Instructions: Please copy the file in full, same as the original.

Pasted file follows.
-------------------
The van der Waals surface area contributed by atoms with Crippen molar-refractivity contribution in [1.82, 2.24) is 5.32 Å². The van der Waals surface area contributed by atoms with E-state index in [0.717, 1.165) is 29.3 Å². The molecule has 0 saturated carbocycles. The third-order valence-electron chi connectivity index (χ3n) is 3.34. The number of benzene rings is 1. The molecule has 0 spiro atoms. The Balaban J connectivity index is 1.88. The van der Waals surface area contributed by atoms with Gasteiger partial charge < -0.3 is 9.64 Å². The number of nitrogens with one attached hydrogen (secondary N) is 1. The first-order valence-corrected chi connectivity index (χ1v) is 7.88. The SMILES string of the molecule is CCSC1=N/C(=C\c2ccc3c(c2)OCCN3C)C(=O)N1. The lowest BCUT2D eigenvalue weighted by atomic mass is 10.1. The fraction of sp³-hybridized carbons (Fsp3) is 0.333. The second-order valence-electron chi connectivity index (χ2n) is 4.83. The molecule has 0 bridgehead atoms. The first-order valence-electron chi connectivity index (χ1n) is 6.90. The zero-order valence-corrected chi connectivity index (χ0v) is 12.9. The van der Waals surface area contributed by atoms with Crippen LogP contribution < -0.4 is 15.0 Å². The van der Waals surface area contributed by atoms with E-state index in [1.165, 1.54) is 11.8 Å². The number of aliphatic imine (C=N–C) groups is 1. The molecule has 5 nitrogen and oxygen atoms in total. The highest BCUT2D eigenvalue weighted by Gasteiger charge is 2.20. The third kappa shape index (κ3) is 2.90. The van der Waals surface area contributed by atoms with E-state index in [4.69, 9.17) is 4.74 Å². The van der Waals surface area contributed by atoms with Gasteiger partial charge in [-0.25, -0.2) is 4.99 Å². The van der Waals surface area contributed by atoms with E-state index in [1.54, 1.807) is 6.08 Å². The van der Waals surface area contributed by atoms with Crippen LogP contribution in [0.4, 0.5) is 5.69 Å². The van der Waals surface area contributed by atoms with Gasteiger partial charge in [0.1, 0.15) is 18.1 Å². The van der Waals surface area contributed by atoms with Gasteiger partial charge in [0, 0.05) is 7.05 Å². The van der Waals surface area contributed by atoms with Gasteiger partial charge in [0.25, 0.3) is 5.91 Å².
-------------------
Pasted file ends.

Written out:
The van der Waals surface area contributed by atoms with Crippen molar-refractivity contribution in [1.82, 2.24) is 5.32 Å². The van der Waals surface area contributed by atoms with E-state index in [0.717, 1.165) is 29.3 Å². The molecule has 0 saturated carbocycles. The third-order valence-electron chi connectivity index (χ3n) is 3.34. The number of benzene rings is 1. The molecule has 0 spiro atoms. The Balaban J connectivity index is 1.88. The van der Waals surface area contributed by atoms with Gasteiger partial charge < -0.3 is 9.64 Å². The number of nitrogens with one attached hydrogen (secondary N) is 1. The first-order valence-corrected chi connectivity index (χ1v) is 7.88. The SMILES string of the molecule is CCSC1=N/C(=C\c2ccc3c(c2)OCCN3C)C(=O)N1. The lowest BCUT2D eigenvalue weighted by atomic mass is 10.1. The fraction of sp³-hybridized carbons (Fsp3) is 0.333. The second-order valence-electron chi connectivity index (χ2n) is 4.83. The molecule has 0 bridgehead atoms. The first-order valence-electron chi connectivity index (χ1n) is 6.90. The zero-order valence-corrected chi connectivity index (χ0v) is 12.9. The van der Waals surface area contributed by atoms with Crippen LogP contribution < -0.4 is 15.0 Å². The van der Waals surface area contributed by atoms with E-state index in [1.165, 1.54) is 11.8 Å². The number of aliphatic imine (C=N–C) groups is 1. The molecule has 5 nitrogen and oxygen atoms in total. The highest BCUT2D eigenvalue weighted by Gasteiger charge is 2.20. The third kappa shape index (κ3) is 2.90. The van der Waals surface area contributed by atoms with E-state index in [4.69, 9.17) is 4.74 Å². The van der Waals surface area contributed by atoms with Gasteiger partial charge in [-0.25, -0.2) is 4.99 Å². The van der Waals surface area contributed by atoms with E-state index in [1.54, 1.807) is 6.08 Å². The van der Waals surface area contributed by atoms with Crippen LogP contribution in [0.4, 0.5) is 5.69 Å². The van der Waals surface area contributed by atoms with Gasteiger partial charge in [0.1, 0.15) is 18.1 Å². The van der Waals surface area contributed by atoms with Gasteiger partial charge in [0, 0.05) is 7.05 Å². The van der Waals surface area contributed by atoms with Gasteiger partial charge in [0.25, 0.3) is 5.91 Å².